Baalbec and Lebanon.
Departure from Damascus—The Fountains of the Pharpar—Pass of the Anti-Lebanon—Adventure with the Druses—The Range of Lebanon—The Demon of Hasheesh departs—Impressions of Baalbec—The Temple of the Sun—Titanic Masonry—The Ruined Mosque—Camp on Lebanon—Rascality of the Guide—The Summit of Lebanon—The Sacred Cedars—The Christians of Lebanon—An Afternoon in Eden—Rugged Travel—We Reach the Coast—Return to Beyrout.
“Peor and Baaelim
Forsake their temples dim.”
“The cedars wave on Lebanon,
But Judah’s statelier maids are gone.”
Beyrout, Thursday, May 27, 1852.
After a stay of eight days in Damascus, we called our men, Dervish and Mustapha, again into requisition, loaded our enthusiastic mules, and mounted our despairing horses. There were two other parties on the way to Baalbec—an English gentleman and lady, and a solitary Englishman, so that our united forces made an imposing caravan. There is always a custom-house examination, not on entering, but on issuing from an Oriental city, but travellers can avoid it by procuring the company of a Consular Janissary as far as the gate. Mr. Wood, the British Consul, lent us one of his officers for the occasion, whom we found waiting, outside of the wall, to receive his private fee for the service. We mounted the long, barren hill west of the plain, and at the summit, near the tomb of a Moslem shekh, turned to take a last long look at the bowery plain, and the minarets of the city, glittering through the blue morning vapor.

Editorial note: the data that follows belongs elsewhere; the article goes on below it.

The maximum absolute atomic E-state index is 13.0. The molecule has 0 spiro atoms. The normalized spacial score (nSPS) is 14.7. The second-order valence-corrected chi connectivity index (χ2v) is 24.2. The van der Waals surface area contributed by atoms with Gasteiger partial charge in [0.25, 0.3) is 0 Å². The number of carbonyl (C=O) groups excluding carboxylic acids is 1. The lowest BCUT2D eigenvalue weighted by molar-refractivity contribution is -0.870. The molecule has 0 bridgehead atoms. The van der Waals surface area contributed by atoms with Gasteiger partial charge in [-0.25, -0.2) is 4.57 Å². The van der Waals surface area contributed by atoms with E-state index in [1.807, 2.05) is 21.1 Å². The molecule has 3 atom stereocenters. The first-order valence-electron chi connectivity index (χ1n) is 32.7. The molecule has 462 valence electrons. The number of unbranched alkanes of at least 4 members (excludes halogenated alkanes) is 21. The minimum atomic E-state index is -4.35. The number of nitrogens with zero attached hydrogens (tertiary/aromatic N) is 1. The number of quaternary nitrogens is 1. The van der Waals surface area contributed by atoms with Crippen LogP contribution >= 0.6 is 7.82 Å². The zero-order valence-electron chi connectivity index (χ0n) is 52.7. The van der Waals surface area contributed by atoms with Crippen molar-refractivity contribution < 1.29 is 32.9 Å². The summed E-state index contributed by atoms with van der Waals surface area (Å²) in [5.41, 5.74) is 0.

A few paces further on the rocky road, a different scene presented itself to us. There lay, to the westward, a long stretch of naked yellow mountains, basking in the hot glare of the sun, and through the centre, deep down in the heart of the arid landscape, a winding line of living green showed the course of the Barrada. We followed the river, until the path reached an impassable gorge, which occasioned a detour of two or three hours. We then descended to the bed of the dell, where the vegetation, owing to the radiated heat from the mountains and the fertilizing stimulus of the water below, was even richer than on the plain of Damascus. The trees were plethoric with an overplus of life. The boughs of the mulberries were weighed down with the burden of the leaves; pomegranates were in a violent eruption of blossoms; and the foliage of the fig and poplar was of so deep a hue that it shone black in the sun.